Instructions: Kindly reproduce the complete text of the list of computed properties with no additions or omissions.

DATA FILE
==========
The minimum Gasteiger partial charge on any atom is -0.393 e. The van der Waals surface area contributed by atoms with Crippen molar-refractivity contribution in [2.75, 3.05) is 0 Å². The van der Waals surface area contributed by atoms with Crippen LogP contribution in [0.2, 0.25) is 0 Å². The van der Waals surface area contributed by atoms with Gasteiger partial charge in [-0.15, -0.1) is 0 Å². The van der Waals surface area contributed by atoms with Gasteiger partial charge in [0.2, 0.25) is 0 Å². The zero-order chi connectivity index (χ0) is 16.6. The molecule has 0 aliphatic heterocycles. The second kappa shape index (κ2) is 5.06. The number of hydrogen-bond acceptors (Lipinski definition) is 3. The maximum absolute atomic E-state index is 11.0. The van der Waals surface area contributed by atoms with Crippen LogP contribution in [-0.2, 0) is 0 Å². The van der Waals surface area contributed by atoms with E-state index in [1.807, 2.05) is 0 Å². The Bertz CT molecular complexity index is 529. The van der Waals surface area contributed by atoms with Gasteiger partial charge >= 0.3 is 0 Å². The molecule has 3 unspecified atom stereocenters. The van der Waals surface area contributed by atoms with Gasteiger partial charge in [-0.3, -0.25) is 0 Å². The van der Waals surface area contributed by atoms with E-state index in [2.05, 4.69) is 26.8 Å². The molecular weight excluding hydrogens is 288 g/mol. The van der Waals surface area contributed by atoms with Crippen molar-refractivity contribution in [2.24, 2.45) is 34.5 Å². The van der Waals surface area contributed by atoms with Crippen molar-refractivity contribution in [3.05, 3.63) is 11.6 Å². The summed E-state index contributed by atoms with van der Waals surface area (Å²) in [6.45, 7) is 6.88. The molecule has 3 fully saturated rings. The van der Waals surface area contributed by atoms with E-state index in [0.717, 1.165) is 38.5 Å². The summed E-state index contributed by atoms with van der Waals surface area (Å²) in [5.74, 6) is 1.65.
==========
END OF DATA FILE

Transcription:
The minimum Gasteiger partial charge on any atom is -0.393 e. The van der Waals surface area contributed by atoms with Crippen molar-refractivity contribution in [2.75, 3.05) is 0 Å². The van der Waals surface area contributed by atoms with Crippen LogP contribution in [0.2, 0.25) is 0 Å². The van der Waals surface area contributed by atoms with Gasteiger partial charge in [-0.15, -0.1) is 0 Å². The van der Waals surface area contributed by atoms with Gasteiger partial charge in [0.2, 0.25) is 0 Å². The zero-order chi connectivity index (χ0) is 16.6. The molecule has 0 aliphatic heterocycles. The second kappa shape index (κ2) is 5.06. The number of hydrogen-bond acceptors (Lipinski definition) is 3. The maximum absolute atomic E-state index is 11.0. The van der Waals surface area contributed by atoms with Crippen LogP contribution in [-0.2, 0) is 0 Å². The van der Waals surface area contributed by atoms with E-state index in [1.807, 2.05) is 0 Å². The Bertz CT molecular complexity index is 529. The van der Waals surface area contributed by atoms with Gasteiger partial charge >= 0.3 is 0 Å². The molecule has 3 unspecified atom stereocenters. The van der Waals surface area contributed by atoms with Gasteiger partial charge in [-0.3, -0.25) is 0 Å². The van der Waals surface area contributed by atoms with E-state index in [2.05, 4.69) is 26.8 Å². The molecular weight excluding hydrogens is 288 g/mol. The van der Waals surface area contributed by atoms with Crippen molar-refractivity contribution in [2.24, 2.45) is 34.5 Å². The van der Waals surface area contributed by atoms with Crippen molar-refractivity contribution in [3.05, 3.63) is 11.6 Å². The summed E-state index contributed by atoms with van der Waals surface area (Å²) in [6.45, 7) is 6.88. The molecule has 3 fully saturated rings. The van der Waals surface area contributed by atoms with E-state index in [0.717, 1.165) is 38.5 Å². The summed E-state index contributed by atoms with van der Waals surface area (Å²) in [5.74, 6) is 1.65.